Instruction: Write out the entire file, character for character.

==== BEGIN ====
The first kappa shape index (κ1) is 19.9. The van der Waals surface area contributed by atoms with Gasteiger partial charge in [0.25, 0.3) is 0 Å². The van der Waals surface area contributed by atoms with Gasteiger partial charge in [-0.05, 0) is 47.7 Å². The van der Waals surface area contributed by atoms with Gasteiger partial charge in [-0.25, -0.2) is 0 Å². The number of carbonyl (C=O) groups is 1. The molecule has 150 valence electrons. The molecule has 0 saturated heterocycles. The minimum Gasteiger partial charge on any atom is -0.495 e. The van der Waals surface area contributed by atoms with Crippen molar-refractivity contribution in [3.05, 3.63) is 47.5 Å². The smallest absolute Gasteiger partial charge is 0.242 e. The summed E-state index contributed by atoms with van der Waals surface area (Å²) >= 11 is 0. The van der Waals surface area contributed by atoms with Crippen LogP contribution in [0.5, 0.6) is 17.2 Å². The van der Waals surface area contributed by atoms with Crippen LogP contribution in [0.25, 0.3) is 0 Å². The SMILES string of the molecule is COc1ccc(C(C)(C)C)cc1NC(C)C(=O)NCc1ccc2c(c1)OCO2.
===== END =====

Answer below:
The first kappa shape index (κ1) is 19.9. The van der Waals surface area contributed by atoms with Gasteiger partial charge in [0.25, 0.3) is 0 Å². The van der Waals surface area contributed by atoms with Gasteiger partial charge in [-0.05, 0) is 47.7 Å². The van der Waals surface area contributed by atoms with Gasteiger partial charge in [-0.25, -0.2) is 0 Å². The number of carbonyl (C=O) groups is 1. The molecule has 150 valence electrons. The molecule has 0 saturated heterocycles. The minimum Gasteiger partial charge on any atom is -0.495 e. The van der Waals surface area contributed by atoms with Crippen molar-refractivity contribution in [3.05, 3.63) is 47.5 Å². The smallest absolute Gasteiger partial charge is 0.242 e. The summed E-state index contributed by atoms with van der Waals surface area (Å²) >= 11 is 0. The van der Waals surface area contributed by atoms with Crippen LogP contribution in [0.5, 0.6) is 17.2 Å². The van der Waals surface area contributed by atoms with Crippen LogP contribution in [0.25, 0.3) is 0 Å². The SMILES string of the molecule is COc1ccc(C(C)(C)C)cc1NC(C)C(=O)NCc1ccc2c(c1)OCO2.